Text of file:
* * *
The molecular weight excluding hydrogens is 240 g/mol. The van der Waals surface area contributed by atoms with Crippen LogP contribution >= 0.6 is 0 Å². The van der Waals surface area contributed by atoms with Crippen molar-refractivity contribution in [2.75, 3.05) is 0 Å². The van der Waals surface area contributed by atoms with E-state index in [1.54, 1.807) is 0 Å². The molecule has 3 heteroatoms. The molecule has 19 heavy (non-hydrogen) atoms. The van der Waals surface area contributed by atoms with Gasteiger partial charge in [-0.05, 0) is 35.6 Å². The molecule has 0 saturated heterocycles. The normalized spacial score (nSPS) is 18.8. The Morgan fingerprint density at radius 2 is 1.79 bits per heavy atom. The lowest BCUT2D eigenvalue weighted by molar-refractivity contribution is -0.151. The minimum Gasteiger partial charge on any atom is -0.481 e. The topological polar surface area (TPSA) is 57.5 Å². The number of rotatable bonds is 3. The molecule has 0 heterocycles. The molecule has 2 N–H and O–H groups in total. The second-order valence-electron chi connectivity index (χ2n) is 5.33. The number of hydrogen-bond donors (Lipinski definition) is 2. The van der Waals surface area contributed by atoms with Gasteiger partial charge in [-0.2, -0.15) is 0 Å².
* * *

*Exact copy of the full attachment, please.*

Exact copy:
The molecular weight excluding hydrogens is 240 g/mol. The van der Waals surface area contributed by atoms with Crippen LogP contribution >= 0.6 is 0 Å². The van der Waals surface area contributed by atoms with Crippen molar-refractivity contribution in [2.75, 3.05) is 0 Å². The van der Waals surface area contributed by atoms with E-state index in [1.54, 1.807) is 0 Å². The molecule has 3 heteroatoms. The molecule has 19 heavy (non-hydrogen) atoms. The van der Waals surface area contributed by atoms with Gasteiger partial charge in [-0.05, 0) is 35.6 Å². The molecule has 0 saturated heterocycles. The normalized spacial score (nSPS) is 18.8. The Morgan fingerprint density at radius 2 is 1.79 bits per heavy atom. The lowest BCUT2D eigenvalue weighted by molar-refractivity contribution is -0.151. The minimum Gasteiger partial charge on any atom is -0.481 e. The topological polar surface area (TPSA) is 57.5 Å². The number of rotatable bonds is 3. The molecule has 0 heterocycles. The molecule has 2 N–H and O–H groups in total. The second-order valence-electron chi connectivity index (χ2n) is 5.33. The number of hydrogen-bond donors (Lipinski definition) is 2. The van der Waals surface area contributed by atoms with Gasteiger partial charge in [-0.2, -0.15) is 0 Å².